Shutdown Takes Center Stage During Special Session

Written by Bob Bernick on . Posted in Today At Utah Policy

If only Washington, D.C., could be more like Utah.

At times stretching a bit as they patted each other on their backs, Utah lawmakers on Wednesday afternoon passed three “emergency” bills that funded the five major national parks in Southern Utah and authorized state aid to other needed federal programs.

The $9 million – with $1.7 million guaranteed to be spent – was allocated to pay for national park personnel to keep the parks open until at least through November, and fund several other federal programs as needed.

Of course, all that will be unnecessary, as GOP legislative leaders admitted, if Congress gets its act together and opens the federal government immediately.

If not, at least Utah should reap around $1.5 million in taxes otherwise lost if the parks remained closed.

You can read the bills and what they do here.

In an open House GOP caucus held just before the afternoon special session began, House Speaker Becky Lockhart, R-Provo, and Majority Leader Brad Dee, R-Washington Terrace, told their members that not only are other states looking at how Utah has reacted quickly to take over needed federal services, but “globally” tourists and business leaders are seeing that Utah can be counted on doing what is necessary to keep federal facilities operating, even when Congress won’t.

Besides keeping the national parks open, bills were also passed that pays for various furloughed state workers, required by the federal government shutdown, health care benefits, holidays and other exemptions.

State education officials were also given the power to keep school lunch programs going.

While GOP Senate and House leaders worked well over the last week to come up with some tricky solutions – for example, legislative attorneys had to find a legal way around a state law that says Utah will give no money to the federal government – UtahPolicy was told that House leaders demanded that state monies be “leaked” out as needed to federal parks.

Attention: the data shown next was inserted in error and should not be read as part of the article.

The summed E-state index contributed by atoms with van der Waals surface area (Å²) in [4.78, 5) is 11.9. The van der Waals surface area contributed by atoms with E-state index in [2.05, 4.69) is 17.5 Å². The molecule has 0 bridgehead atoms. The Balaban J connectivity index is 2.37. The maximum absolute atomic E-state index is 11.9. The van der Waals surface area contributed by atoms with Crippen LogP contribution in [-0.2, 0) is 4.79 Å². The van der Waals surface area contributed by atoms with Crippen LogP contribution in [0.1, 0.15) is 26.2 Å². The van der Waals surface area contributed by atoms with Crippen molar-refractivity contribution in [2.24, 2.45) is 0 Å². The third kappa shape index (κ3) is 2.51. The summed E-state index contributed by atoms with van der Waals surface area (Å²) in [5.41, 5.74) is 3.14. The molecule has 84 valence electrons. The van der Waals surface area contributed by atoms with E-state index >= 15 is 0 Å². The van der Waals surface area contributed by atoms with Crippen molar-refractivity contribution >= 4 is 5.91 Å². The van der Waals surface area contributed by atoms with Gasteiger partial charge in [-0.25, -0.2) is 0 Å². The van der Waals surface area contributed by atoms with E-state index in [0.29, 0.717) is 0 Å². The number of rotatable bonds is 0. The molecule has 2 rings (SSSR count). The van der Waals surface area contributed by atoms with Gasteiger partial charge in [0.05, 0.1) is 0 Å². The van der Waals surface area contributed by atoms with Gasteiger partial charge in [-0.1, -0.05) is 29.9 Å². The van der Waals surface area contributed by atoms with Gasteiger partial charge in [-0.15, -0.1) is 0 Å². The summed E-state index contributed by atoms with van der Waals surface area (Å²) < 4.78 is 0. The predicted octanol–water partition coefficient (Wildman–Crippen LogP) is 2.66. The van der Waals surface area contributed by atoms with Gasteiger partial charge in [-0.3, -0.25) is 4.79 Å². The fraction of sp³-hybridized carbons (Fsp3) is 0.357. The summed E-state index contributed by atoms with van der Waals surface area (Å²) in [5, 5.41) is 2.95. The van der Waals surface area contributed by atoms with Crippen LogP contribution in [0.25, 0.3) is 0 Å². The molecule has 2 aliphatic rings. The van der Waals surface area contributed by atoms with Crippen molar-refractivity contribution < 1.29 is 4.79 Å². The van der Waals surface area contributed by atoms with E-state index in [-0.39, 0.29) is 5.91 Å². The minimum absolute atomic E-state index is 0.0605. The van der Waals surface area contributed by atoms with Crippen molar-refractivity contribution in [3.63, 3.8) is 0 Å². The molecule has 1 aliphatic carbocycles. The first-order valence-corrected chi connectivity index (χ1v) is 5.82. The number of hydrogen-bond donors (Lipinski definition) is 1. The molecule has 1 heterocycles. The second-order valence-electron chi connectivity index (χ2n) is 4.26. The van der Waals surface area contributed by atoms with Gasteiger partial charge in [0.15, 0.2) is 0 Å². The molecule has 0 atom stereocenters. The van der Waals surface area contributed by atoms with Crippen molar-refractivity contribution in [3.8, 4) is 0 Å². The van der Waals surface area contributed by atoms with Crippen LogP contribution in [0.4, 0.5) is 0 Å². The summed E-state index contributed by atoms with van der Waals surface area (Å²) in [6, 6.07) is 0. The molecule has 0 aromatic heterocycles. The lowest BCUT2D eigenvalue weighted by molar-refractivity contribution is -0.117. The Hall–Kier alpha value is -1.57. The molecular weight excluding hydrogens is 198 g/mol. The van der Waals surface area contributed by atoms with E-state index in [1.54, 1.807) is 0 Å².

Senate leaders were content to make the funds transfers more cleanly – just appropriate a lump sum and then get the monies back into their proper state accounts later.

Sen. Lyle Hillyard, R-Logan, the Senate’s budget chair, said he’s glad that the main bill contains language requiring specific accounting of the $165,000 a day Utah is spending to keep the national parks open.

Lockhart and Dee told their caucus that plans are now being developed to not only keep national parks open, should it again become necessary, but deal with other problems in a proactive measure if the federal government – (will this never end?) – close in January or February, the next budget crisis deadline members of Congress set for themselves in budget agreements expected to be reached late Wednesday or early Thursday.

To cover the operating costs of the southern Utah national parks, lawmakers took the $9 million out of what is called the “sovereign lands account,” which has $24 million in it.

That money is normally used to aid the management of lands given to Utah by the federal government years ago. It is spent on wildfire control and, perhaps, will be needed for improvements around the Great Salt Lake, said House Majority Assistant Whip Don Ipson, R-St. George.

House Republicans bantered about for some time in their caucus how best to ensure that those monies find their way back into the sovereign account in a full and timely manner.

But promises have been made that that account will be replenished, leaders said.

Ipson said the southern Utah national parks are not only a physical treasure, but a cash one, too.